After discussing our ideas at the Warwick political geography conference, Cordelia Freeman and I are organising a session for the forthcoming RGS-IBG conference entitled ‘Under the Sea: geographies of the deep’. We are both really excited about the topic and hope that it might prompt further discussion in what has already become a lively field in geography and geopolitics. Please see the CfP below:
Recent geographical scholarship has fervently challenged the flat horizontalism that has long shaped understandings of space and the operation of power over territory (see Elden, 2013). However, in spite of moves to take seriously a world of verticality and volume (see also Adey, 2012), the sea (surface, water column and sea bottom) has been largely omitted in discussions that have moved geographies beyond aerial or surface dimensions. The inaccessibility of the sea, which often rationalises its exclusion from academic debate (Steinberg 1999), poses particular problems when turning our attention to underwater spaces. It is widely acknowledged that we know less of the deep seas than we do of outer space.
The vitalities, mobilities, and materialities of the seas are increasingly being explored in geographical scholarship to both gain an understanding of this traditionally neglected space and to produce ‘wet ontologies’ that have wide application on terra firma (Steinberg and Peters, forthcoming). This session sits within this maritime turn and seeks to advance critical geographic scholarship on the sea by engaging with cultural-political questions of human interactions with, and in, the complex environment of undersea space. How is the sea’s ever changing materiality, from liquid, to solid, to vapour, better understood through frames of height and depth, and how does this voluminous matter come to bear on how humans interact with it? How has the sea been inhabited and made known through ‘depth’? How is the legal zoning of the seas – from territorial waters, exclusive economic zones, through to the high seas and the outer continental shelves and deep seabed – impacted by questions of depth?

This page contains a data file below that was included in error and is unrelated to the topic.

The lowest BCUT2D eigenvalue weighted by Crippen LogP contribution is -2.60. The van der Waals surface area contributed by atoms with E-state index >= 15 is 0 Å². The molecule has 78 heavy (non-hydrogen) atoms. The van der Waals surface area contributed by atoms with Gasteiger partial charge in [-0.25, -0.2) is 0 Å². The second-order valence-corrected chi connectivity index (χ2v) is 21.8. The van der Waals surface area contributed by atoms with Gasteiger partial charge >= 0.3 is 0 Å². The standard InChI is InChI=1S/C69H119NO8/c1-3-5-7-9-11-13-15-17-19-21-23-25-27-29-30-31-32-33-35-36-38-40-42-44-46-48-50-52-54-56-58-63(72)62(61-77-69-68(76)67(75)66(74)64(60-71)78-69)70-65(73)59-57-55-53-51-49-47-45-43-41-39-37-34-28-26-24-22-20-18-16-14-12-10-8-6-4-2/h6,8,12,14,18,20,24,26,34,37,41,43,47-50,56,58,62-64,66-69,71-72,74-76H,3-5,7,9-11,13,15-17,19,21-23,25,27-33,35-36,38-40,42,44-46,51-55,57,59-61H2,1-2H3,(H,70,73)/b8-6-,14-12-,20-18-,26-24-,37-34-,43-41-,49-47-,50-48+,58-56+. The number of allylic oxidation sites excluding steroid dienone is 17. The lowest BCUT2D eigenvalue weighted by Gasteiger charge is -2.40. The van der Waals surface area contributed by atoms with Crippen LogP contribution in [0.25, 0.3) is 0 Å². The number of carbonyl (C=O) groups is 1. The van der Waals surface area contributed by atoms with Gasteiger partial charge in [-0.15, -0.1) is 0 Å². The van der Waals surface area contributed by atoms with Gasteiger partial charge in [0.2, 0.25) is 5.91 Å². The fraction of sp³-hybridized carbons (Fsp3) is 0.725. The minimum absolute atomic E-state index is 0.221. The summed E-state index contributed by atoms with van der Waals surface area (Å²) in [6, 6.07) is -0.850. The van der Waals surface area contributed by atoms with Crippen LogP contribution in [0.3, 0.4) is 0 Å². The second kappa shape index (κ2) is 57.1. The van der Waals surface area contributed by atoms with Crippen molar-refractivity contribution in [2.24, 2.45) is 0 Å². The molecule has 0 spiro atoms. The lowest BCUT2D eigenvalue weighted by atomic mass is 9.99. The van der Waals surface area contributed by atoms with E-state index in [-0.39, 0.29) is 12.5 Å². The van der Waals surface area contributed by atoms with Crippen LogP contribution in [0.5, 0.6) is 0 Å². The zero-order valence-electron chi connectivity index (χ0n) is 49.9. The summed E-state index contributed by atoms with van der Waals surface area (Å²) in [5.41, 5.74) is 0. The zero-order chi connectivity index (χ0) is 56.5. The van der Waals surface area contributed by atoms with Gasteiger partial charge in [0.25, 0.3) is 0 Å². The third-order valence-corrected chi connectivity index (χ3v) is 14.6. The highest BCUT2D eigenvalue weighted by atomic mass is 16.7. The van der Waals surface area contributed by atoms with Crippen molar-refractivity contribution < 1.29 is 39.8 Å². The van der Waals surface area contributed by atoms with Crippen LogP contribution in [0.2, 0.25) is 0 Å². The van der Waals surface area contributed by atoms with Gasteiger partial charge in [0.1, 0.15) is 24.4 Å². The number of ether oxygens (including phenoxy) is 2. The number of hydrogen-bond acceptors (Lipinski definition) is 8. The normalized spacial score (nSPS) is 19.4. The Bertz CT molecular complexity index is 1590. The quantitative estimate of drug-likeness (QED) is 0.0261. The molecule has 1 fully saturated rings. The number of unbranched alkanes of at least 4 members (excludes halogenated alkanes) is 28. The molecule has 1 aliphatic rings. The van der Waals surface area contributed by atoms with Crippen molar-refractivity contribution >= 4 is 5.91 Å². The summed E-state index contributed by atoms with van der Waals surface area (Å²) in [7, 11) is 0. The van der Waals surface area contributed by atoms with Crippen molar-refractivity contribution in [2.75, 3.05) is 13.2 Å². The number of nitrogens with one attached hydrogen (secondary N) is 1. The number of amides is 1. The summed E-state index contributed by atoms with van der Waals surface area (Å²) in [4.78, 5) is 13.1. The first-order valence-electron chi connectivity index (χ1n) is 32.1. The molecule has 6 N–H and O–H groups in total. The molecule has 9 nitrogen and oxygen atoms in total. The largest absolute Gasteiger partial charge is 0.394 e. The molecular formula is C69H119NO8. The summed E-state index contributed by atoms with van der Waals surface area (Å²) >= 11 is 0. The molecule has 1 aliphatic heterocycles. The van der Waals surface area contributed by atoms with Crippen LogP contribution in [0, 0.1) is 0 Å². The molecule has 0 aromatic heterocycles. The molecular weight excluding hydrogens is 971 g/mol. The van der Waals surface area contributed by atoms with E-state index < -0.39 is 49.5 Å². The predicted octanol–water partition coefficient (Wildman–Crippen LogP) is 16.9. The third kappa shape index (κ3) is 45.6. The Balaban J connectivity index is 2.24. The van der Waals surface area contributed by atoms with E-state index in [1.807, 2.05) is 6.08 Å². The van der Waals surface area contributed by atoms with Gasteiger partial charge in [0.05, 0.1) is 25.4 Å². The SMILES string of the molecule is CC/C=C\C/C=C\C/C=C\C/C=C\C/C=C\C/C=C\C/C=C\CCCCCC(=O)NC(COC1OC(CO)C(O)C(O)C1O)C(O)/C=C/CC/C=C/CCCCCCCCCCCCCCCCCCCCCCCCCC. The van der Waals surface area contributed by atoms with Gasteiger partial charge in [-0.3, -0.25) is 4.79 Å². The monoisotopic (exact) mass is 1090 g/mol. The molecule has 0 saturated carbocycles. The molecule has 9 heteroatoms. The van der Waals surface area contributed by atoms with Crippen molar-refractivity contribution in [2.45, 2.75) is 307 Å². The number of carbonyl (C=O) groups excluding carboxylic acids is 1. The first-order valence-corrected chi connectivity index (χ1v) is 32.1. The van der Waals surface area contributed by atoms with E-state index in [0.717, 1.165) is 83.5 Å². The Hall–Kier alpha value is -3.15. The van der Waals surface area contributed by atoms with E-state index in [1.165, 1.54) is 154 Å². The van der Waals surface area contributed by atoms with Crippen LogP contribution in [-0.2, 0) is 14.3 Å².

These questions could be explored via activities such as surveying, fishing and whaling, and deep sea mining where undersea space, resources, and life are brought to the surface, through oceanographic or militaristic technologies, or perhaps through embodied acts of diving. We welcome papers that speak to these themes and others that will advance this field by exploring how the sea’s geophysics and materiality are experienced and negotiated.
This session is being organised by Cordelia Freeman (Nottingham University – firstname.lastname@example.org) and Rachael Squire (Royal Holloway – email@example.com) Please submit abstracts of up to 300 words to both organisers by 6 February 2015.
The session is sponsored by the Political Geography Research Group